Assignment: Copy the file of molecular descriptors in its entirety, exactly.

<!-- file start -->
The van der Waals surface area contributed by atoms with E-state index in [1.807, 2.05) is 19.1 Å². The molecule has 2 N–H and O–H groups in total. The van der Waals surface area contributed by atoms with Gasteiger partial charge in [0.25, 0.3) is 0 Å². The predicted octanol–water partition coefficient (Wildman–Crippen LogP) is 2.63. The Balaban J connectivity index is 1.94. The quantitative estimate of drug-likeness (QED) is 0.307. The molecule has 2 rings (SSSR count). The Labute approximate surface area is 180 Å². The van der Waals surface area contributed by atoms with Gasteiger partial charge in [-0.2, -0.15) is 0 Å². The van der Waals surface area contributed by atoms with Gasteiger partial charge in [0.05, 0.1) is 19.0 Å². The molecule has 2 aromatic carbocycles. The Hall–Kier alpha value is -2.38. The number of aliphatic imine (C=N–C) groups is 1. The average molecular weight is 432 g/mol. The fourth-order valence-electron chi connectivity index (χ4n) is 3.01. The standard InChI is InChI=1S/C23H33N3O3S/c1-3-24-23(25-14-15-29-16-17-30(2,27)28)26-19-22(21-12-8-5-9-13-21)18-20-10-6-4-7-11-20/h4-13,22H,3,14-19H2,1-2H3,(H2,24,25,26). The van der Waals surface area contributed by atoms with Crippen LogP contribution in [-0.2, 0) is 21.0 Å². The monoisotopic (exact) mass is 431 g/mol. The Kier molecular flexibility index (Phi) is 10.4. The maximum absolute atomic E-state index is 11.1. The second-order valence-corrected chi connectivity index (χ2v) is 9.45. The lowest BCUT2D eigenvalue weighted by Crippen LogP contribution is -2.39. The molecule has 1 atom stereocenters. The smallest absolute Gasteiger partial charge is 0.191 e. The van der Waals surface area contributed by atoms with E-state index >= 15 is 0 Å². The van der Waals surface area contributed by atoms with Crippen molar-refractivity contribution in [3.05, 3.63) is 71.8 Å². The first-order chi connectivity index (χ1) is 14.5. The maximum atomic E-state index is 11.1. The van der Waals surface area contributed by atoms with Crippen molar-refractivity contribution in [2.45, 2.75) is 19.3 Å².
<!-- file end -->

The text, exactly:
The van der Waals surface area contributed by atoms with E-state index in [1.807, 2.05) is 19.1 Å². The molecule has 2 N–H and O–H groups in total. The van der Waals surface area contributed by atoms with Gasteiger partial charge in [0.25, 0.3) is 0 Å². The predicted octanol–water partition coefficient (Wildman–Crippen LogP) is 2.63. The Balaban J connectivity index is 1.94. The quantitative estimate of drug-likeness (QED) is 0.307. The molecule has 2 rings (SSSR count). The Labute approximate surface area is 180 Å². The van der Waals surface area contributed by atoms with Gasteiger partial charge in [-0.2, -0.15) is 0 Å². The van der Waals surface area contributed by atoms with Gasteiger partial charge in [0.05, 0.1) is 19.0 Å². The molecule has 2 aromatic carbocycles. The Hall–Kier alpha value is -2.38. The number of aliphatic imine (C=N–C) groups is 1. The average molecular weight is 432 g/mol. The fourth-order valence-electron chi connectivity index (χ4n) is 3.01. The standard InChI is InChI=1S/C23H33N3O3S/c1-3-24-23(25-14-15-29-16-17-30(2,27)28)26-19-22(21-12-8-5-9-13-21)18-20-10-6-4-7-11-20/h4-13,22H,3,14-19H2,1-2H3,(H2,24,25,26). The van der Waals surface area contributed by atoms with Crippen LogP contribution in [-0.2, 0) is 21.0 Å². The monoisotopic (exact) mass is 431 g/mol. The Kier molecular flexibility index (Phi) is 10.4. The maximum absolute atomic E-state index is 11.1. The second-order valence-corrected chi connectivity index (χ2v) is 9.45. The lowest BCUT2D eigenvalue weighted by Crippen LogP contribution is -2.39. The molecule has 1 atom stereocenters. The smallest absolute Gasteiger partial charge is 0.191 e. The van der Waals surface area contributed by atoms with E-state index >= 15 is 0 Å². The van der Waals surface area contributed by atoms with Crippen molar-refractivity contribution in [3.05, 3.63) is 71.8 Å². The first-order chi connectivity index (χ1) is 14.5. The maximum atomic E-state index is 11.1. The van der Waals surface area contributed by atoms with Crippen molar-refractivity contribution in [2.45, 2.75) is 19.3 Å².